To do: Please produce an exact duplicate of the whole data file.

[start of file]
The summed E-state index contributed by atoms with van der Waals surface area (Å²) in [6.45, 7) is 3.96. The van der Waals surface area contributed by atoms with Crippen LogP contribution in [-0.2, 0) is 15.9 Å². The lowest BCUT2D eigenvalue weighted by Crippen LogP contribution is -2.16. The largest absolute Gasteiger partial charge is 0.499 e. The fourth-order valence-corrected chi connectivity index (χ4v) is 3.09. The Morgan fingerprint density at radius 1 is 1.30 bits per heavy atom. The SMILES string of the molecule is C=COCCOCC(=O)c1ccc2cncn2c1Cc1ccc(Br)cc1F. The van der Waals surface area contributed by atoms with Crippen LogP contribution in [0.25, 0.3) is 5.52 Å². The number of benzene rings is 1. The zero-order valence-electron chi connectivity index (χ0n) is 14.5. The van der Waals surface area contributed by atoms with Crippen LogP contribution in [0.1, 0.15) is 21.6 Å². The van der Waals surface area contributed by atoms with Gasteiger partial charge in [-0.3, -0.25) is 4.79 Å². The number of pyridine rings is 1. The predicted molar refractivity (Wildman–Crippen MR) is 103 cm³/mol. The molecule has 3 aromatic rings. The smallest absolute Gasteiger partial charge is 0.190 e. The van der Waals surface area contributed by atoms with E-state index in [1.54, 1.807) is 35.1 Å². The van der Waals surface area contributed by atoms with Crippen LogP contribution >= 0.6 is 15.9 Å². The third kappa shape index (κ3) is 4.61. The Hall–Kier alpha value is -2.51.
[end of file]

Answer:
The summed E-state index contributed by atoms with van der Waals surface area (Å²) in [6.45, 7) is 3.96. The van der Waals surface area contributed by atoms with Crippen LogP contribution in [-0.2, 0) is 15.9 Å². The lowest BCUT2D eigenvalue weighted by Crippen LogP contribution is -2.16. The largest absolute Gasteiger partial charge is 0.499 e. The fourth-order valence-corrected chi connectivity index (χ4v) is 3.09. The Morgan fingerprint density at radius 1 is 1.30 bits per heavy atom. The SMILES string of the molecule is C=COCCOCC(=O)c1ccc2cncn2c1Cc1ccc(Br)cc1F. The van der Waals surface area contributed by atoms with Crippen LogP contribution in [0.25, 0.3) is 5.52 Å². The number of benzene rings is 1. The zero-order valence-electron chi connectivity index (χ0n) is 14.5. The van der Waals surface area contributed by atoms with Crippen LogP contribution in [0.1, 0.15) is 21.6 Å². The van der Waals surface area contributed by atoms with Gasteiger partial charge in [-0.3, -0.25) is 4.79 Å². The number of pyridine rings is 1. The predicted molar refractivity (Wildman–Crippen MR) is 103 cm³/mol. The molecule has 3 aromatic rings. The smallest absolute Gasteiger partial charge is 0.190 e. The van der Waals surface area contributed by atoms with E-state index in [1.54, 1.807) is 35.1 Å². The van der Waals surface area contributed by atoms with Crippen LogP contribution >= 0.6 is 15.9 Å². The third kappa shape index (κ3) is 4.61. The Hall–Kier alpha value is -2.51.